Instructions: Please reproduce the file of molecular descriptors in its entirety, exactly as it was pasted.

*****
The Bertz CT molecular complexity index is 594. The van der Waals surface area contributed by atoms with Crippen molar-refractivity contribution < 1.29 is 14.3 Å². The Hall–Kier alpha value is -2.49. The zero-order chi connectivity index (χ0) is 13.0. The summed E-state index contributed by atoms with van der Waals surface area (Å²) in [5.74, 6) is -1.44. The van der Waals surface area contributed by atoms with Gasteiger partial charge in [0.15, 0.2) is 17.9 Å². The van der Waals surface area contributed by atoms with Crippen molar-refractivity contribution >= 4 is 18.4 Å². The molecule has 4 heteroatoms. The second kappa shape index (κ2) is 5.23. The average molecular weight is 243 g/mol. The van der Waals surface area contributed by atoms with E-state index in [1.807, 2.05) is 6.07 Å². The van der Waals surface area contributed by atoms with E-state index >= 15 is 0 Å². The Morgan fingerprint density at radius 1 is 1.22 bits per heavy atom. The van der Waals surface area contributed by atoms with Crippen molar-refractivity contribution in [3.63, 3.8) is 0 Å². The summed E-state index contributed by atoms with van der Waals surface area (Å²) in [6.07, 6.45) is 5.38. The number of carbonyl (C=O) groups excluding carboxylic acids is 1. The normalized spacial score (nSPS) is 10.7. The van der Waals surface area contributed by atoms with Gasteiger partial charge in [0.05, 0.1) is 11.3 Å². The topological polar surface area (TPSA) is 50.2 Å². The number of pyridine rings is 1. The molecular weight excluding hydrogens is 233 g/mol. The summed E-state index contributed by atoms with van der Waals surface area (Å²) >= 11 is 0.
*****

The Bertz CT molecular complexity index is 594. The van der Waals surface area contributed by atoms with Crippen molar-refractivity contribution < 1.29 is 14.3 Å². The Hall–Kier alpha value is -2.49. The zero-order chi connectivity index (χ0) is 13.0. The summed E-state index contributed by atoms with van der Waals surface area (Å²) in [5.74, 6) is -1.44. The van der Waals surface area contributed by atoms with Gasteiger partial charge in [0.15, 0.2) is 17.9 Å². The van der Waals surface area contributed by atoms with Crippen molar-refractivity contribution >= 4 is 18.4 Å². The molecule has 4 heteroatoms. The second kappa shape index (κ2) is 5.23. The average molecular weight is 243 g/mol. The van der Waals surface area contributed by atoms with E-state index in [1.807, 2.05) is 6.07 Å². The van der Waals surface area contributed by atoms with E-state index >= 15 is 0 Å². The Morgan fingerprint density at radius 1 is 1.22 bits per heavy atom. The van der Waals surface area contributed by atoms with Crippen molar-refractivity contribution in [3.63, 3.8) is 0 Å². The summed E-state index contributed by atoms with van der Waals surface area (Å²) in [6.07, 6.45) is 5.38. The number of carbonyl (C=O) groups excluding carboxylic acids is 1. The normalized spacial score (nSPS) is 10.7. The van der Waals surface area contributed by atoms with Gasteiger partial charge in [0.05, 0.1) is 11.3 Å². The topological polar surface area (TPSA) is 50.2 Å². The number of pyridine rings is 1. The molecular weight excluding hydrogens is 233 g/mol. The summed E-state index contributed by atoms with van der Waals surface area (Å²) >= 11 is 0.